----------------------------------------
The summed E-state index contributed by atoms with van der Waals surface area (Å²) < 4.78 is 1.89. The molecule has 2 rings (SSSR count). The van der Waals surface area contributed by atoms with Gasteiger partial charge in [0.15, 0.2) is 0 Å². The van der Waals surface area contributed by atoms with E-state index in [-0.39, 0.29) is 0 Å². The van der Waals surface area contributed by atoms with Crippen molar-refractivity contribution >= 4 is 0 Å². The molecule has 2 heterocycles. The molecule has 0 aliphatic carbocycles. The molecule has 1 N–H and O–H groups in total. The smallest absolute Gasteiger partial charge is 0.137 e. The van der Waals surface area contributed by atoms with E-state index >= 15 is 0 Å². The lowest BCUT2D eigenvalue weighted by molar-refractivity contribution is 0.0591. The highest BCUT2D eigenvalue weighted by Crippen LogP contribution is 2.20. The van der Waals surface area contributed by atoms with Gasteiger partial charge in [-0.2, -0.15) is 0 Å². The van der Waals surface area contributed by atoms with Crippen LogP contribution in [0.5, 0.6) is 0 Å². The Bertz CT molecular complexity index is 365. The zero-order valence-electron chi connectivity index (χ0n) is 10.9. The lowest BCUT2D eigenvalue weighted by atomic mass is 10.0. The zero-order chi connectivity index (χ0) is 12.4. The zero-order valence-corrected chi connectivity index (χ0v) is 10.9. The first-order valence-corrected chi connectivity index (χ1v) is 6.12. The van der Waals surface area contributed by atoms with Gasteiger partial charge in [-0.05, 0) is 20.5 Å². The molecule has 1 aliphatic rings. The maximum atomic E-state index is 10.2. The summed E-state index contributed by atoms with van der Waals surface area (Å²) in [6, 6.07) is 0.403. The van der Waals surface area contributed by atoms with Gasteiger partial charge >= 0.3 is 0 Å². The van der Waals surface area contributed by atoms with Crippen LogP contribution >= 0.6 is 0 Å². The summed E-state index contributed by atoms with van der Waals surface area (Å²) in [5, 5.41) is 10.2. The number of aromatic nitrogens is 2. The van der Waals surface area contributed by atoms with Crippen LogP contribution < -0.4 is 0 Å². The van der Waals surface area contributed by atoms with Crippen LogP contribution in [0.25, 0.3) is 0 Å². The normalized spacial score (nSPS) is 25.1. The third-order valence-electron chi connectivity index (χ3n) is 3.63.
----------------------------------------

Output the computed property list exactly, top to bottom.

The summed E-state index contributed by atoms with van der Waals surface area (Å²) < 4.78 is 1.89. The molecule has 2 rings (SSSR count). The van der Waals surface area contributed by atoms with Gasteiger partial charge in [0.15, 0.2) is 0 Å². The van der Waals surface area contributed by atoms with E-state index in [-0.39, 0.29) is 0 Å². The van der Waals surface area contributed by atoms with Crippen molar-refractivity contribution >= 4 is 0 Å². The molecule has 2 heterocycles. The molecule has 0 aliphatic carbocycles. The molecule has 1 N–H and O–H groups in total. The smallest absolute Gasteiger partial charge is 0.137 e. The van der Waals surface area contributed by atoms with E-state index >= 15 is 0 Å². The lowest BCUT2D eigenvalue weighted by molar-refractivity contribution is 0.0591. The highest BCUT2D eigenvalue weighted by Crippen LogP contribution is 2.20. The van der Waals surface area contributed by atoms with Gasteiger partial charge in [-0.2, -0.15) is 0 Å². The van der Waals surface area contributed by atoms with Crippen LogP contribution in [0.5, 0.6) is 0 Å². The Bertz CT molecular complexity index is 365. The zero-order valence-electron chi connectivity index (χ0n) is 10.9. The lowest BCUT2D eigenvalue weighted by atomic mass is 10.0. The zero-order chi connectivity index (χ0) is 12.4. The zero-order valence-corrected chi connectivity index (χ0v) is 10.9. The first-order valence-corrected chi connectivity index (χ1v) is 6.12. The van der Waals surface area contributed by atoms with Gasteiger partial charge in [-0.05, 0) is 20.5 Å². The molecule has 1 aliphatic rings. The maximum atomic E-state index is 10.2. The summed E-state index contributed by atoms with van der Waals surface area (Å²) in [6, 6.07) is 0.403. The van der Waals surface area contributed by atoms with Gasteiger partial charge >= 0.3 is 0 Å². The van der Waals surface area contributed by atoms with Crippen LogP contribution >= 0.6 is 0 Å². The summed E-state index contributed by atoms with van der Waals surface area (Å²) in [5, 5.41) is 10.2. The number of aromatic nitrogens is 2. The van der Waals surface area contributed by atoms with Crippen LogP contribution < -0.4 is 0 Å². The van der Waals surface area contributed by atoms with Crippen LogP contribution in [0.25, 0.3) is 0 Å². The normalized spacial score (nSPS) is 25.1. The third-order valence-electron chi connectivity index (χ3n) is 3.63.